Goldman Sachs Settles Gender Discrimination Lawsuit for $215 Million

By Peter Page Peter Page has been verified by Muck Rack's editorial team
Published on May 10, 2023

In a landmark development, Goldman Sachs has agreed to pay $215 million to settle a long-standing gender discrimination class action lawsuit that has been winding its way through the legal system since 2010 and was set for trial next month. The settlement resolves the case and provides compensation to approximately 2,800 female Associates and Vice-Presidents employed in the Investment Banking, Investment Management, or Securities Divisions.

About a third of the settlement, totaling $71 million, will be set aside for legal fee, with the remainder divided between the plaintiffs. It is estimated that the plaintiffs will each receive between $47,000 and $52,000 depending on the final tally of legal expenses.

As part of the settlement, Goldman Sachs will undertake several measures over a three-year period, beginning with hiring an independent expert to conduct an additional analysis of performance evaluation processes and the process for promotion from Vice-President to Managing Director. The independent expert will conduct additional pay equity studies, and Goldman Sachs will address any identified gender pay gaps. Goldman Sachs agreed to instruct Vice-Presidents concerning career development and promotion criteria.

Goldman Sachs agreed to continuing periodic reviews independently beyond the three-year commitment.

The case was initially filed on September 10, 2010, with the plaintiffs alleging classwide gender discrimination in pay, performance evaluation, and promotion in violation of both the Civil Rights Act of 1964 and the New York City Human Rights Law. The case was certified as class action in March 2018. The potentially embarrassing trial was scheduled to begin on June 7, 2023 in federal court.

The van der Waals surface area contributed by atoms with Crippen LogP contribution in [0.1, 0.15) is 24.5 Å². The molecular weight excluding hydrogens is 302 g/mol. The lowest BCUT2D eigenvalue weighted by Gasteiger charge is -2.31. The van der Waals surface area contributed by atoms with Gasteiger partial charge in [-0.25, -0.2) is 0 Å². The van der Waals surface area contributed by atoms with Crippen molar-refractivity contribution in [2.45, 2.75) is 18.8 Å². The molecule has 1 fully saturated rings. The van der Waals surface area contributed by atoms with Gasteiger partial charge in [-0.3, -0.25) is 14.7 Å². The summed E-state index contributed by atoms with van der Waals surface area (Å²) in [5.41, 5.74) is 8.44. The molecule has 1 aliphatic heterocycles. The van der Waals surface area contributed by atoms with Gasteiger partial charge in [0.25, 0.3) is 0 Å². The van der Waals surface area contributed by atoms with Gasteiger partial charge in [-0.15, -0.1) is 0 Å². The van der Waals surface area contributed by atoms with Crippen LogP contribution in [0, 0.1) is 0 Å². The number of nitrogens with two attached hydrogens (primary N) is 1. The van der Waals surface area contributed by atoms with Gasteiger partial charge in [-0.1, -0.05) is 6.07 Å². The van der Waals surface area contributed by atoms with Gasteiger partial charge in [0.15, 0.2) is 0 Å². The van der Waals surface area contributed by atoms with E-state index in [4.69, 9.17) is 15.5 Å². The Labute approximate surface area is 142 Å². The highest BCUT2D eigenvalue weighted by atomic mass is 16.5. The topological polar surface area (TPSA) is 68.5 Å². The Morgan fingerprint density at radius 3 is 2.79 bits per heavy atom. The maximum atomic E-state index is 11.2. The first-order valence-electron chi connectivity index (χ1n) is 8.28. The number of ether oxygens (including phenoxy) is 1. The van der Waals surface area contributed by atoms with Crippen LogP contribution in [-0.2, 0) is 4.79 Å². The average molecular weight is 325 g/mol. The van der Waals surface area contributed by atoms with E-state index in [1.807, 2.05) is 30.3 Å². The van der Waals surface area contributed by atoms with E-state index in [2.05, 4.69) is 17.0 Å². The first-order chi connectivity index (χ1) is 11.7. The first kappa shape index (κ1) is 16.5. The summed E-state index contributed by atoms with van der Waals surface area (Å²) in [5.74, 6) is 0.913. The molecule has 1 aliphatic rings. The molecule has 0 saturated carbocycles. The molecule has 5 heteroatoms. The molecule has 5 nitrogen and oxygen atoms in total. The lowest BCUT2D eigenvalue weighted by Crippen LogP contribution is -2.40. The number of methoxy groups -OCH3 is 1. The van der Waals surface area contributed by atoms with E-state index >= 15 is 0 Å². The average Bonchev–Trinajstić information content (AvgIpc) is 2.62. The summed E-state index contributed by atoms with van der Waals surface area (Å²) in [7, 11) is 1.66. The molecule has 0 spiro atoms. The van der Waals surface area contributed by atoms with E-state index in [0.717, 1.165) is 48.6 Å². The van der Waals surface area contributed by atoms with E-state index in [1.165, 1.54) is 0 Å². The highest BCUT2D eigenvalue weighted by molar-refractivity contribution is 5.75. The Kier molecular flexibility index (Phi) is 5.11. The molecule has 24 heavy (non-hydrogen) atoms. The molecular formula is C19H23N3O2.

The named plaintiffs – Cristina Chen-Oster, Shanna Orlich, Allison Gamba, and Mary De Luis – all held positions as Associates and/or Vice-Presidents in the Investment Banking, Investment Management, or Securities Divisions at Goldman Sachs. The settlement class includes all women who served as revenue-producing Associates or Vice Presidents at Goldman Sachs in the specified divisions in New York between July 7, 2002, and March 28, 2023, or elsewhere in the United States between September 10, 2004, and March 28, 2023. The settlement benefits are available to those who were subject to Goldman Sachs’s performance review processes (the 360 Review or Manager Quartiling) and/or held Vice President positions.

The settlement agreement now awaits preliminary approval from the court, after which a hearing date will be set. If the court grants final settlement approval, a third-party administrator will issue notices to the class members, and settlement amounts will be allocated based on an objective formula.

“As one of the original plaintiffs, I have been proud to support this case without hesitation over the last nearly thirteen years, and believe this settlement will help the women I had in mind when I filed the case,” said Shanna Orlich.

“My goal in this case has always been to support strong women on Wall Street. I am proud that the result we achieved here will advance gender equity,” said plaintiff Allison Gamba.

Plaintiffs’ co-counsel Kelly Dermody emphasized the significance of the settlement. “Plaintiffs believe this settlement provides substantial, certain recoveries for all Class members and advances gender equity at Goldman,” she said.

Jacqueline Arthur, Goldman Sachs Global Head of Human Capital Management, highlighted the company’s commitment to promoting and advancing women and maintaining a diverse and inclusive workplace.

“Goldman Sachs is proud of its long record of promoting and advancing women and remains committed to ensuring a diverse and inclusive workplace for all our people. After more than a decade of vigorous litigation, both parties have agreed to resolve this matter. We will continue to focus on our people, our clients, and our business,” she said.

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By Peter Page Peter Page has been verified by Muck Rack's editorial team

Journalist verified by Muck Rack verified

Peter Page is an Editor-at-Large at Grit Daily. He is available to record live, old-school style interviews via Zoom, and run them at Grit Daily and Apple News, or BlockTelegraph for a fee.Formerly at Entrepreneur.com, he began his journalism career as a newspaper reporter long before print journalism had even heard of the internet, much less realized it would demolish the industry. The years he worked as a police reporter are a big influence on his world view to this day. Page has some degree of expertise in environmental policy, the energy economy, ecosystem dynamics, the anthropology of urban gangs, the workings of civil and criminal courts, politics, the machinations of government, and the art of crystallizing thought in writing.

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